Library of Congress

The second largest library by collection size (the largest being the British Library), the Library of Congress is the research library that officially serves the United States Congress. It is the oldest federal cultural institution in the United States and includes research materials from all parts of the world and in more than 450 languages.


The U.S. Capitol

Sitting aloft Capitol Hill in its distinctive neoclassical style, the U.S. Capitol Building is the seat of the United States Congress and one of the signature landmarks of the city. It offers free hour-long tours, but make sure to plan ahead by booking a tour pass online.

Want to impress the tour guide with some trivia? In the basement of the Capitol building are two marble bathtubs, which are all that remain of the once elaborate Senate baths, a spa-like facility designed for members of Congress and their guests before many buildings in the city had modern plumbing. Fancy!

The National Mall

Known colloquially as America’s Front Yard, the National Mall is a 3-mile-long lawn that receives 24 million visitors each year. It’s a perfect place to spend an afternoon downtown, and if you’re feeling competitive, there’s always a casual softball or kickball game that needs someone to play shortstop.

Politics & Prose

Politics & Prose is an independent bookstore located in Chevy Chase, whose author events have attracted such famous speakers as Bill Clinton and J.K. Rowling. All in-store events are free and open to the public, and they happen multiple nights a week.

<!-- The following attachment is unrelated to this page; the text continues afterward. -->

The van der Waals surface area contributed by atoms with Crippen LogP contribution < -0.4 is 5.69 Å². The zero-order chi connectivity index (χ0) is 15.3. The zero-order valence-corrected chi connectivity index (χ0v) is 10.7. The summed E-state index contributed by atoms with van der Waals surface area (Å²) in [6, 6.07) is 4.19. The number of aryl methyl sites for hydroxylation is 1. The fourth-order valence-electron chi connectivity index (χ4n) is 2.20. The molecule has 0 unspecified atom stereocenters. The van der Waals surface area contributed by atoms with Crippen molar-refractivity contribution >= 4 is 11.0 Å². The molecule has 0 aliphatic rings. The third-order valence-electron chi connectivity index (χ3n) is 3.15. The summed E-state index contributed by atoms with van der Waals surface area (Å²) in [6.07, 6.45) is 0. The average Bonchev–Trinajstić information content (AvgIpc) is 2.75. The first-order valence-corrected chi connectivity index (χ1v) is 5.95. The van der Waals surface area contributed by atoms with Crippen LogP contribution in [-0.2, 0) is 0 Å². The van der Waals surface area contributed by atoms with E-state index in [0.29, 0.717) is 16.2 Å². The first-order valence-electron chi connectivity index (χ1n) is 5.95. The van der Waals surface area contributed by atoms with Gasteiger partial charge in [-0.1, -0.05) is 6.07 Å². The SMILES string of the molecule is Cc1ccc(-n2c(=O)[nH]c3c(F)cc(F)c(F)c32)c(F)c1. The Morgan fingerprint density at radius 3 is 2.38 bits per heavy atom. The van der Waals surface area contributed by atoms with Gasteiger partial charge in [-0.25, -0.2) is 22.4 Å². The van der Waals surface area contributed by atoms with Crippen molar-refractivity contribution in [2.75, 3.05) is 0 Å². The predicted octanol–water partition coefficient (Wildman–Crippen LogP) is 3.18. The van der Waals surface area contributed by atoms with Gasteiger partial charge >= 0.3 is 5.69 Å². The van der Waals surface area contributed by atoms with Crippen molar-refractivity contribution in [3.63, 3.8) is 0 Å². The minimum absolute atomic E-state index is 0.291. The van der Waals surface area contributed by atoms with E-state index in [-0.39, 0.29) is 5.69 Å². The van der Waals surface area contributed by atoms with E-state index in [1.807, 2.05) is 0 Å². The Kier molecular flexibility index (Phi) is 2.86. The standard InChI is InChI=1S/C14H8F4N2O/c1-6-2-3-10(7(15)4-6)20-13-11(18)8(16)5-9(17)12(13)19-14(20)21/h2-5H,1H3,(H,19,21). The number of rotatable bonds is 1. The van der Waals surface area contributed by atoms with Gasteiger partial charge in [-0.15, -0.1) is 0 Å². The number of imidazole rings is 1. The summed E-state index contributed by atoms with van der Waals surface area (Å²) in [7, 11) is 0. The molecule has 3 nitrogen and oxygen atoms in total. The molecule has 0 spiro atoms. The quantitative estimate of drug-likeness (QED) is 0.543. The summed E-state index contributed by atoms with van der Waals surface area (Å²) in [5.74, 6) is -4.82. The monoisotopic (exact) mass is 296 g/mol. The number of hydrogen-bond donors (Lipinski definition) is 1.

Eastern Market

Washington D.C.
Head outside and wander Eastern Market in Washington D.C. (Photo: Alamy)

Housed in a 19th-century brick building, Eastern Market is a public market in Capitol Hill that has been held every weekend for over 136 years. (Whoa!) Between the fresh food and produce, handmade arts and crafts, and live community events, you can easily lose an entire day wandering around here.

Rock Creek Park

An urban park that bisects the Northwest quadrant of the city, Rock Creek boasts more than 3 square miles of running trails, picnic and sports grounds, and even an equestrian center with 57 stalls, two outdoor rings, and an indoor ring.

United States Botanic Garden

The United States Botanic Garden is on the grounds of the United States Capitol and is the oldest continually operating botanic garden in the country. It is home to almost 10,000 living specimens—some of them over 165 years old.

The National Zoo

In 1889, Congress created the National Zoo “for the advancement of science and the instruction and recreation of the people.” Over 120 years later, it remains one of the city’s most beloved treasures. It has been home to giant pandas since Hsing Hsing and Ling Ling arrived in 1972, and in 2013, Washingtonians were delighted to welcome their latest cub, Bao Bao, to the world.

National Museum of Natural History’s Butterfly Pavilion

Located inside the Museum of Natural History, the Butterfly Pavilion lets you get up close and personal with almost 50 varieties of butterflies. Yes, it is as magical as it sounds.

This article was published as part of a partnership with Zipcar’s online magazine Ziptopia.